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As Facebook makes it easier for its 1.6 billion users to make purchases and its advertisers, such as travel brands, to get their ads in front of those users the social media monolith doesn’t want to be the middleman in the equation.
Facebook doesn’t intend to be an intermediary, said Sarah Personette, speaking at Skift Global Forum on Wednesday in New York City, although it certainly appears it’s heading in that direction or already there in some circumstances. “We continue to invest in the Pages platform and we continue to invest in ad units that allow you to deliver that frictionless experience,” said Personette. “Those are things that allow you to do book now. That allow you to do buy now. That allow you to do reserve now. So that we don’t have to take them off the platform and we can ultimately drive real business results.”
Personette said Facebook’s intent is to help businesses grow their bottom lines. The company just launched its Dynamic Ads for Travel product this week that helps travel brands retarget consumers and show them more compelling destination photos and updated its ad preferences for travelers in August. “We want to help businesses connect with consumers at the right stage of the funnel and be able to drive them to a conversion. The intention is to make sure that the connection between people and businesses is as frictionless as possible and adds as much value as possible.”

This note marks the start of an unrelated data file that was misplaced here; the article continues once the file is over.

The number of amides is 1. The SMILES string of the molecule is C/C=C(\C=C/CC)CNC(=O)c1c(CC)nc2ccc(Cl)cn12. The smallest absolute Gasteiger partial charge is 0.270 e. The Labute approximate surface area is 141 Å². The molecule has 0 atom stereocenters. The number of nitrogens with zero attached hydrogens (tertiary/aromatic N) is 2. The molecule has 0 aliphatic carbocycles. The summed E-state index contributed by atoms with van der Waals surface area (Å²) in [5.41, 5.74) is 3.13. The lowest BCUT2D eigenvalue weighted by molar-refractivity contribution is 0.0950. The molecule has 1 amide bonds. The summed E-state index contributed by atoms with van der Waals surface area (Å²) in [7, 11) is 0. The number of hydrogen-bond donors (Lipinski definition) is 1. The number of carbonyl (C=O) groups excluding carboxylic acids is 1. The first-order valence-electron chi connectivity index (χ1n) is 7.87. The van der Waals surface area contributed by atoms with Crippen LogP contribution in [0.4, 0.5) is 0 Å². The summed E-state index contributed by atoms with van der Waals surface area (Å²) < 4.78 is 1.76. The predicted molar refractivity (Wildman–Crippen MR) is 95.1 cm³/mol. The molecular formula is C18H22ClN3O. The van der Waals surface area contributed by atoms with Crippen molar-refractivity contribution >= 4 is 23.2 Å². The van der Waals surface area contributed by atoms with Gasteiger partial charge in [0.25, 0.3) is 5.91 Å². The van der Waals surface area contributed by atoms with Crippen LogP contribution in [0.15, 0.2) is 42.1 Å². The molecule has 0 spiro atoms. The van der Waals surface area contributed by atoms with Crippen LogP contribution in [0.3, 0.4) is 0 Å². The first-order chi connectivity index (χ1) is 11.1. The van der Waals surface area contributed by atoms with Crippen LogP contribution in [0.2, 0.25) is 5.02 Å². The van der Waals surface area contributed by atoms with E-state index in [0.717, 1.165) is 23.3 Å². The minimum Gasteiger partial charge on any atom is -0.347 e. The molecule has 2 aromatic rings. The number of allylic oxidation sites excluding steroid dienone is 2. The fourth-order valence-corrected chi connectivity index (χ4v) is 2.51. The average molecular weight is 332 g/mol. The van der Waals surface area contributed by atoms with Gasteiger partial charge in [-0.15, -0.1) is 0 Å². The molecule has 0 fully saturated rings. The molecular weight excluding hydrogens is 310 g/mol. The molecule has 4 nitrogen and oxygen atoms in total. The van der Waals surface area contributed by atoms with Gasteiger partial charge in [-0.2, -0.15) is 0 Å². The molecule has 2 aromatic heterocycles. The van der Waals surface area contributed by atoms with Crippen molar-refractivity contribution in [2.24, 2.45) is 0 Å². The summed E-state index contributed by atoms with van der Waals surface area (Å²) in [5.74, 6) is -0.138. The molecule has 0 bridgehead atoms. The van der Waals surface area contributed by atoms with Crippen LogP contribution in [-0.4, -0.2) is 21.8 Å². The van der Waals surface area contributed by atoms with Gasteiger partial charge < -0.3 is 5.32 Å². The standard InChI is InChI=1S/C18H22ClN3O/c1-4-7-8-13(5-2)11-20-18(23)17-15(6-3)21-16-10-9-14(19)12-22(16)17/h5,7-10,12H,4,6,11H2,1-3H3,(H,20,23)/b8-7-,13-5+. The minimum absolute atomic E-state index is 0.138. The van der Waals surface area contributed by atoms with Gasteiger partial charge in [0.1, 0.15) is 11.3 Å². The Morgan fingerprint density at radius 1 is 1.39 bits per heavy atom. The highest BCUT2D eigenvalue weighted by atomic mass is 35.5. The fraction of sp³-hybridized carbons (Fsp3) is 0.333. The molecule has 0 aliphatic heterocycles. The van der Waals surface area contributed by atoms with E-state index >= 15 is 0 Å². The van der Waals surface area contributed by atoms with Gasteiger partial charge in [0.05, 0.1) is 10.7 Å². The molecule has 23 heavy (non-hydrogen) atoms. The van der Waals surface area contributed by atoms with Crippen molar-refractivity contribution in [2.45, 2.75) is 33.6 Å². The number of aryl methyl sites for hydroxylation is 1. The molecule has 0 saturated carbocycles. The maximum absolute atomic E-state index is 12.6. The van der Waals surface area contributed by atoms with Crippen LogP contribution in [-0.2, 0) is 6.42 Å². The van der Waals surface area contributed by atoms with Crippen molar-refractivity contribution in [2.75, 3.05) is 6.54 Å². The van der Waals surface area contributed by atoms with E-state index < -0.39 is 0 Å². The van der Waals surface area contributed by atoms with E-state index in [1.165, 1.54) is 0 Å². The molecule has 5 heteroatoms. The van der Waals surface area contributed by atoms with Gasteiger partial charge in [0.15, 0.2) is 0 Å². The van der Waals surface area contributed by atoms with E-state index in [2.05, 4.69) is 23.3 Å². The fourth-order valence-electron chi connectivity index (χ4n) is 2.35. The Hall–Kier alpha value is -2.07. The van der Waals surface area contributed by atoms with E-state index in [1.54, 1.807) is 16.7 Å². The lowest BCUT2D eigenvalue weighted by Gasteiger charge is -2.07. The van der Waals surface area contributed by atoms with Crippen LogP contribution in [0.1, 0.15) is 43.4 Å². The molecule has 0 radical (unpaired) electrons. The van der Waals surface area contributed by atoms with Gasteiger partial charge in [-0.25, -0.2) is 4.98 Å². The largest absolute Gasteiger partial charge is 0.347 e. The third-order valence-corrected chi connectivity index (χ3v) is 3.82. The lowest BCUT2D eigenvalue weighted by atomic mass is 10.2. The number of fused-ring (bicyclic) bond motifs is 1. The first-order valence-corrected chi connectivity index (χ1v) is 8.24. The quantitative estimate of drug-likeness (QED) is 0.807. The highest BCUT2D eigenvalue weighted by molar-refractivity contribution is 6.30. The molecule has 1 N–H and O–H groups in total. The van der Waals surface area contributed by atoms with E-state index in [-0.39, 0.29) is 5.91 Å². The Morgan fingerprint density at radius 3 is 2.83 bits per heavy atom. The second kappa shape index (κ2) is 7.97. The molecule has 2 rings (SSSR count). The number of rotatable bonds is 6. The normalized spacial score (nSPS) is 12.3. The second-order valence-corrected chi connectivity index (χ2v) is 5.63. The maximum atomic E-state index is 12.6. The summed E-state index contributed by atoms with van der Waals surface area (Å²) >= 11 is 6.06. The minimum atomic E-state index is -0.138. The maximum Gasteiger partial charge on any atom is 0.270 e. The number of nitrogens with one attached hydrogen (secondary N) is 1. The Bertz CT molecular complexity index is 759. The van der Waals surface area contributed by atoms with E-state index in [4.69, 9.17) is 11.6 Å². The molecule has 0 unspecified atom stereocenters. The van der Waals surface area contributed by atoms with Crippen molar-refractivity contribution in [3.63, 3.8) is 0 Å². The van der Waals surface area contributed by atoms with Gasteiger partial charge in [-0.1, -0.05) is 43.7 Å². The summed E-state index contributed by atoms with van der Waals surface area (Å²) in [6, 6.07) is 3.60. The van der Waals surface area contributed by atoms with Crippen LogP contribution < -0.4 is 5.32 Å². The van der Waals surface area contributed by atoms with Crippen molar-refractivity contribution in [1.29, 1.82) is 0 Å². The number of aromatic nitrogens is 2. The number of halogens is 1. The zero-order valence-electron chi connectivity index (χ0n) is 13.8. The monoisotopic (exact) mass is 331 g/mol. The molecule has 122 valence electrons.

But by definition, that sounds a lot like an intermediary. Though Personette said it’s important for brands like Marriott to have a mobile app that accepts bookings, brands should consider where consumers are spending time on mobile. Facebook separated its one-billion member Messenger app from the Facebook app in 2014 because it saw consumer demand for a faster messenger experience, for example, said Personette.
In other words, Facebook can help enable interactions between brands and consumers and increase bookings. But if Marriott Hotels’ mobile app, for example, serves consumers better than booking through Facebook at some point in the future, brands should stick with what works best, according to Personette.
Given that the average U.S. consumer with a smartphone spends 20 percent of the time they spend on mobile on Facebook or Instagram, Facebook is certainly in a position to facilitate interactions between consumers and businesses. “I think what’s really important is that you give the consumer what they want. However, what’s really important to consider is where people are spending their time. So if you’re going where the consumer is, they’re spending their time on Facebook and Instagram.”
Virtual Reality Not Yet a Reality?
While there’s no question travelers spend many hours on Facebook, virtual reality hasn’t gotten that same traction with consumers, said Personette. “Brands should be cautious about following what I like to call the shiny object syndrome. We know there are lots of questions around VR and Facebook is absolutely committed to a 10-year vision around it being the new way that people communicate with each other and communicate with businesses.”
Make sure your brand’s web site or app can handle virtual reality, however, if you’re serious about the technology. “If you don’t have the the brilliant basics right, like having a site that’s mobile optimized, if you don’t have a [Facebook page] with messaging turned on, etc, then don’t spend your time on building VR content,” said Personette.
Personette added virtual reality is still mostly experimental and that Facebook’s Oculus gear in particular is an “incredible hardware platform,” but it doesn’t yet have the reach. “Virtual reality’s connection with consumers is not there yet relative to a platform that has 1.6 billion people on it like Facebook,” said Personette. “If you’re thinking about scaling and sustainable growth I would absolutely go where the people are.”